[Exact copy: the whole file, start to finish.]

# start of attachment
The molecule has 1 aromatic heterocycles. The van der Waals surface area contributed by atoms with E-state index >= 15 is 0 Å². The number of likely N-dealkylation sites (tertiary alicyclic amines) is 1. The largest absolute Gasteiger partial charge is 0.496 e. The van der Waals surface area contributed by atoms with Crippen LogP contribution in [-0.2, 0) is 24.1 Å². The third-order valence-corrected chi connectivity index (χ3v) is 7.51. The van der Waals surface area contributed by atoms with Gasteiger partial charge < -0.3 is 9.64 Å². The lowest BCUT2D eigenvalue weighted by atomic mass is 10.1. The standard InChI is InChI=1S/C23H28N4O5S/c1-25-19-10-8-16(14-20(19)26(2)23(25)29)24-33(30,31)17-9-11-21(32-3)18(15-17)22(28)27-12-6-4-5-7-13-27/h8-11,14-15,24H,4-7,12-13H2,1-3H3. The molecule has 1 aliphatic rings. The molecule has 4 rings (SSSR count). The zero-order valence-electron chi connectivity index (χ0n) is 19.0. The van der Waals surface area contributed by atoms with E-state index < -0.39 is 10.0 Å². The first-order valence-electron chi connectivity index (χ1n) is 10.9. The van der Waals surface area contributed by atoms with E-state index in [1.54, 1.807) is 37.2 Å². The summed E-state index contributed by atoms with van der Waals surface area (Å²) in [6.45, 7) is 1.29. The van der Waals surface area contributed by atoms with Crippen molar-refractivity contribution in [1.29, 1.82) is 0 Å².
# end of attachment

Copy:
The molecule has 1 aromatic heterocycles. The van der Waals surface area contributed by atoms with E-state index >= 15 is 0 Å². The number of likely N-dealkylation sites (tertiary alicyclic amines) is 1. The largest absolute Gasteiger partial charge is 0.496 e. The van der Waals surface area contributed by atoms with Crippen LogP contribution in [-0.2, 0) is 24.1 Å². The third-order valence-corrected chi connectivity index (χ3v) is 7.51. The van der Waals surface area contributed by atoms with Gasteiger partial charge < -0.3 is 9.64 Å². The lowest BCUT2D eigenvalue weighted by atomic mass is 10.1. The standard InChI is InChI=1S/C23H28N4O5S/c1-25-19-10-8-16(14-20(19)26(2)23(25)29)24-33(30,31)17-9-11-21(32-3)18(15-17)22(28)27-12-6-4-5-7-13-27/h8-11,14-15,24H,4-7,12-13H2,1-3H3. The molecule has 1 aliphatic rings. The molecule has 4 rings (SSSR count). The zero-order valence-electron chi connectivity index (χ0n) is 19.0. The van der Waals surface area contributed by atoms with E-state index < -0.39 is 10.0 Å². The first-order valence-electron chi connectivity index (χ1n) is 10.9. The van der Waals surface area contributed by atoms with E-state index in [1.54, 1.807) is 37.2 Å². The summed E-state index contributed by atoms with van der Waals surface area (Å²) in [6.45, 7) is 1.29. The van der Waals surface area contributed by atoms with Crippen molar-refractivity contribution in [1.29, 1.82) is 0 Å².